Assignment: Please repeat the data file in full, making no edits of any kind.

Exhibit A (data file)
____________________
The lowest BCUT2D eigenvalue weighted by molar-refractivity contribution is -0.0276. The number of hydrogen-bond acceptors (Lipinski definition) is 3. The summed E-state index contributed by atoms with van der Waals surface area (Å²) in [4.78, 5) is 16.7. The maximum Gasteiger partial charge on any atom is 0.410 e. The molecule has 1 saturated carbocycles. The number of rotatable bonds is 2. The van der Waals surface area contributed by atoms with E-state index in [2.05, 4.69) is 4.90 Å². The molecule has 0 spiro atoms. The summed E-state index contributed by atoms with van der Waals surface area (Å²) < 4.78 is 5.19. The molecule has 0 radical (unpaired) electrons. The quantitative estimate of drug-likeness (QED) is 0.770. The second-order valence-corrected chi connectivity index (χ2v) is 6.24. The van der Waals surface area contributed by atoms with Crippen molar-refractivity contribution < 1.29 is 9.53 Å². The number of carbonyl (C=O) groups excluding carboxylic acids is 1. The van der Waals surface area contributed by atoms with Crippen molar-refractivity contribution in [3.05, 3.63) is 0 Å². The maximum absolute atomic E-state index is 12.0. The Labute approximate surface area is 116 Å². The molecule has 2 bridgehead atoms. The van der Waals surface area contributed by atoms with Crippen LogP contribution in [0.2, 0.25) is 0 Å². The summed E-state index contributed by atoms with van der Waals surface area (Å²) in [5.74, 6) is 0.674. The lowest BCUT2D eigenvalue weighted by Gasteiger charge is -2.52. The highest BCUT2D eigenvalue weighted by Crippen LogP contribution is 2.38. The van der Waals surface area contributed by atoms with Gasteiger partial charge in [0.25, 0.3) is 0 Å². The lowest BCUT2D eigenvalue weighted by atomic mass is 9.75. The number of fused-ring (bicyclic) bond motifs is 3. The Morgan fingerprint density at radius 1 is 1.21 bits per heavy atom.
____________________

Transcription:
The lowest BCUT2D eigenvalue weighted by molar-refractivity contribution is -0.0276. The number of hydrogen-bond acceptors (Lipinski definition) is 3. The summed E-state index contributed by atoms with van der Waals surface area (Å²) in [4.78, 5) is 16.7. The maximum Gasteiger partial charge on any atom is 0.410 e. The molecule has 1 saturated carbocycles. The number of rotatable bonds is 2. The van der Waals surface area contributed by atoms with E-state index in [2.05, 4.69) is 4.90 Å². The molecule has 0 spiro atoms. The summed E-state index contributed by atoms with van der Waals surface area (Å²) < 4.78 is 5.19. The molecule has 0 radical (unpaired) electrons. The quantitative estimate of drug-likeness (QED) is 0.770. The second-order valence-corrected chi connectivity index (χ2v) is 6.24. The van der Waals surface area contributed by atoms with Crippen molar-refractivity contribution < 1.29 is 9.53 Å². The number of carbonyl (C=O) groups excluding carboxylic acids is 1. The van der Waals surface area contributed by atoms with Crippen molar-refractivity contribution in [3.05, 3.63) is 0 Å². The maximum absolute atomic E-state index is 12.0. The Labute approximate surface area is 116 Å². The molecule has 2 bridgehead atoms. The van der Waals surface area contributed by atoms with Crippen LogP contribution in [0.2, 0.25) is 0 Å². The summed E-state index contributed by atoms with van der Waals surface area (Å²) in [5.74, 6) is 0.674. The lowest BCUT2D eigenvalue weighted by Gasteiger charge is -2.52. The highest BCUT2D eigenvalue weighted by Crippen LogP contribution is 2.38. The van der Waals surface area contributed by atoms with Gasteiger partial charge in [0.25, 0.3) is 0 Å². The lowest BCUT2D eigenvalue weighted by atomic mass is 9.75. The number of fused-ring (bicyclic) bond motifs is 3. The Morgan fingerprint density at radius 1 is 1.21 bits per heavy atom.